Because most philosophies that frown on reproduction don't survive.

Wednesday, June 17, 2015

Thinking About Climate Change

Tomorrow the Vatican is scheduled to release an encyclical letter by Pope Francis entitled Laudato Si dealing with ecological concerns. This has a lot of people fairly worked up, including people on Catholic left who haven't felt compelled to listen to any source of Catholic teaching other than their consciences since Humanae Vitae was widely rejected in 1968 and others on the secular left who pretty much don't listen to the Church on anything. I suppose that for those who consider the main function of religious doctrine to be to provide out-of-context pull-quotes to bludgeon their ideological opponents with, this will at least be a source of some additional quotes. However, overall I'm not sure why there is so much fuss, because I kind of doubt that there will be a whole lot in the encyclical which will impinge on people's daily lives in obvious ways. We all are affected in our daily lives by teachings on marriage and the family, we all are responsible for our personal devotions and our behavior towards others, but very few of us set national budgets, invent new technologies, or enact global environmental treaties.

Nonetheless, it seems like a topical day to martial a few thoughts on the climate change issue, which is one that I don't touch on a whole lot because of the frustrations and tensions of the issue and its partisans.


Why I Don't Get Along With Conservatives on Climate Change

I'm a pretty partisan guy, and I'm a conservative on most issues, so one of the reasons I don't talk a ton about the climate change/global warming issue is that I don't necessarily agree with most conservatives on the issue. For a variety of reasons, American conservatives in particular are pretty protective of free markets, technology and capitalism. Social conservatives are protective of the family and traditional Christian sexual morals.  Environmentalists tend to be politically on the left, and a lot of their advocacy centers around limiting emissions of greenhouse gasses via government regulation, demanding a smaller economy, and insisting that people have fewer children because humans are seen as "the problem", occasionally even as a "cancer on the planet".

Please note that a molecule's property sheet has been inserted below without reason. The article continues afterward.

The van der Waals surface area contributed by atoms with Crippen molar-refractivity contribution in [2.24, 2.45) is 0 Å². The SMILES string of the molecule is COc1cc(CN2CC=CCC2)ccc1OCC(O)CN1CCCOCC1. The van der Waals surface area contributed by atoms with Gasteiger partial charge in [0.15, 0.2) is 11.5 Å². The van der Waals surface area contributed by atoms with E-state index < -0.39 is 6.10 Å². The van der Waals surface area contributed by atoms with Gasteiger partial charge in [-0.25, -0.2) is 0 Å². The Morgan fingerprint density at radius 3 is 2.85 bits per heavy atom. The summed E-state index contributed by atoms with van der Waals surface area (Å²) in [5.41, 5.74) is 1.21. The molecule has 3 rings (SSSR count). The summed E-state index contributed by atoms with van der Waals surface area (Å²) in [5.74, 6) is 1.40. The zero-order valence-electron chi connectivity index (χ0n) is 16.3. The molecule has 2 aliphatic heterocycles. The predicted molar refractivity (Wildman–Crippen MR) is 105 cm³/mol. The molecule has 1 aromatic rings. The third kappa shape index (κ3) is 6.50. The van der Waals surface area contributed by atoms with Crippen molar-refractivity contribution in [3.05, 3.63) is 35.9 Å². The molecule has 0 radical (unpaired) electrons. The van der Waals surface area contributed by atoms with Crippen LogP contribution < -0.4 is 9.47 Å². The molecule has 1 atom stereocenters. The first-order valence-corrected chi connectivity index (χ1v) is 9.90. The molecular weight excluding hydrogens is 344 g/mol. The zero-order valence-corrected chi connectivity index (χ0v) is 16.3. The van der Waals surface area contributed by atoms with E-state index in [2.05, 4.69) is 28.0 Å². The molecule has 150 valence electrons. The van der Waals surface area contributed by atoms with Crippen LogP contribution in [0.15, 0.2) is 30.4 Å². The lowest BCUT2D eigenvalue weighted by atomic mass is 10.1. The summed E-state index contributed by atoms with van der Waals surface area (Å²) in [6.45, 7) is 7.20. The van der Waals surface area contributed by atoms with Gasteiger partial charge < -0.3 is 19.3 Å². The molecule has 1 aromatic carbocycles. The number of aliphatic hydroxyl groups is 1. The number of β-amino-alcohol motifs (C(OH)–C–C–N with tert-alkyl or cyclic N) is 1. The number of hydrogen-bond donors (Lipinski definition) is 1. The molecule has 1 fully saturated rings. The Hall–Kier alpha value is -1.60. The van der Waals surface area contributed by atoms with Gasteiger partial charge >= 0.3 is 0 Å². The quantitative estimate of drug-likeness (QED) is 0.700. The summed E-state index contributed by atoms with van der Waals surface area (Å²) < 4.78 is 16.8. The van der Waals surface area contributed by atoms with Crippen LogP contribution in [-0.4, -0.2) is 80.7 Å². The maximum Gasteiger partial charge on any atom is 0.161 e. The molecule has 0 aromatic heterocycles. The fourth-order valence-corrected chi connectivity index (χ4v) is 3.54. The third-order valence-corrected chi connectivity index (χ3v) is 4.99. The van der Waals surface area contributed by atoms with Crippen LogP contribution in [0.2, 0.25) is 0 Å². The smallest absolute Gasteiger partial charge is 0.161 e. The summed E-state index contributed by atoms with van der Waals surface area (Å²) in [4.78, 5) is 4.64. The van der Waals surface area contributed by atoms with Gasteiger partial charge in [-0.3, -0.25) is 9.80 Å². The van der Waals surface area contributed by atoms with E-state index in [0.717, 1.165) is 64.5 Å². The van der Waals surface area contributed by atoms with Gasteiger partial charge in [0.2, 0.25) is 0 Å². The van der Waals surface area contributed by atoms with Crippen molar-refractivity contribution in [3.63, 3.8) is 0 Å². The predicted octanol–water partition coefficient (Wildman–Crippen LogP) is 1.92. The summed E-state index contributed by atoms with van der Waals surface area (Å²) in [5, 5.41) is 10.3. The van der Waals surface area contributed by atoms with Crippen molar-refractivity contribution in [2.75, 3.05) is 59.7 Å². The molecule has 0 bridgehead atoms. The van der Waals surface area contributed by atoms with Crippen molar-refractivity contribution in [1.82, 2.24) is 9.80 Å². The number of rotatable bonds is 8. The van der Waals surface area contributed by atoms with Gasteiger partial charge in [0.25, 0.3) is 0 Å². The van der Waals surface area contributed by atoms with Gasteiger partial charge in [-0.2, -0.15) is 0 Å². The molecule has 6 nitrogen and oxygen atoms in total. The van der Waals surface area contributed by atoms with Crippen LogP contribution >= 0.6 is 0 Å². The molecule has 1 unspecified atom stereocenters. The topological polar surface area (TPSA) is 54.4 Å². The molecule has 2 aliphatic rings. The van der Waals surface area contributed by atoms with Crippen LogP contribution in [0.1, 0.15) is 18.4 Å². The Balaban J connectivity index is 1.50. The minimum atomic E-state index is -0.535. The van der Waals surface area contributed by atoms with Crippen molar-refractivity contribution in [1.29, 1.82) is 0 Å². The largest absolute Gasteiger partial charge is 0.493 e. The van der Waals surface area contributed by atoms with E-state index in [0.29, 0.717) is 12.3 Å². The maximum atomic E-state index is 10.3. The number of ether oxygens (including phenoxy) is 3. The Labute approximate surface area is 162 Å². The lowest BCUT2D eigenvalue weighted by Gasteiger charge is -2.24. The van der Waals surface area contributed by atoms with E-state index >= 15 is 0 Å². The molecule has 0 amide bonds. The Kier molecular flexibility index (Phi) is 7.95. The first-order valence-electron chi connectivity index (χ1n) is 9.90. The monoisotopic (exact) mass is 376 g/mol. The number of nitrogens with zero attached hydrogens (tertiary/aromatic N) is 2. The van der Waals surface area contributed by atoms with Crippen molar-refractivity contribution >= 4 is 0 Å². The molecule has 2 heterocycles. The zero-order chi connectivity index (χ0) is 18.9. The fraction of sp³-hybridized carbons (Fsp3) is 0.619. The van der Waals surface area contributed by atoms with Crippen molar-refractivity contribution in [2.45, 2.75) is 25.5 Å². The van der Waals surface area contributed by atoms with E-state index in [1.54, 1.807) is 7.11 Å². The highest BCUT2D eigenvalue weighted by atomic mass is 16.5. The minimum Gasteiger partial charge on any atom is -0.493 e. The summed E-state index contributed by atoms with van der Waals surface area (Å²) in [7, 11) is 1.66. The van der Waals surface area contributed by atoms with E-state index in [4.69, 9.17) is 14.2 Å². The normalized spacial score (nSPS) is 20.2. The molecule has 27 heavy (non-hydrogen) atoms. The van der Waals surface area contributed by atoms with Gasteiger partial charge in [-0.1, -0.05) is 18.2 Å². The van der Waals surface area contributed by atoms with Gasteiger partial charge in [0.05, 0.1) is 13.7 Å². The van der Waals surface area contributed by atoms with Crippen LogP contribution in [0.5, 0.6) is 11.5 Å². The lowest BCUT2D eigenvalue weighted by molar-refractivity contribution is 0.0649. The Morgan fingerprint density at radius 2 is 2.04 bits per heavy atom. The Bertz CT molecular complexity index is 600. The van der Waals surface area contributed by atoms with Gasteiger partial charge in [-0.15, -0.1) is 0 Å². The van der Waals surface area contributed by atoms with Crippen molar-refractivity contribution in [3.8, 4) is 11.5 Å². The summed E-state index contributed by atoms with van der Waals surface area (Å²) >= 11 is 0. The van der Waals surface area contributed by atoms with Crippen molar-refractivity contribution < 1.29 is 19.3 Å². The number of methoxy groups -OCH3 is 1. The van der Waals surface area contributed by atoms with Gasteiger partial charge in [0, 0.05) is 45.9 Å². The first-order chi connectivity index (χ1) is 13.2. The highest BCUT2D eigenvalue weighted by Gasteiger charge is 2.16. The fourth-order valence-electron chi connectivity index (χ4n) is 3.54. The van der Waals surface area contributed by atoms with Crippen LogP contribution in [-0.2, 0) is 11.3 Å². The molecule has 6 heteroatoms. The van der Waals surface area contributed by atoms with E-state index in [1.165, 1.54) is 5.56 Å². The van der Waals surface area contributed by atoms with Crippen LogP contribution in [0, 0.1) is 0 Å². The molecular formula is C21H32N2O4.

Because trying to prevent climate change due to human release of greenhouse gasses fit well with various narratives and desires already present on the political left, that's where the issue came to live, and because American conservatives already disagreed with the left on a lot of those other issues, it came naturally to dispute the climate change theories. It's now pretty much expected for conservatives to dispute that there is any impact of fossil fuel burning on the climate due to the release of greenhouse gasses. In this, conservatives are wrong.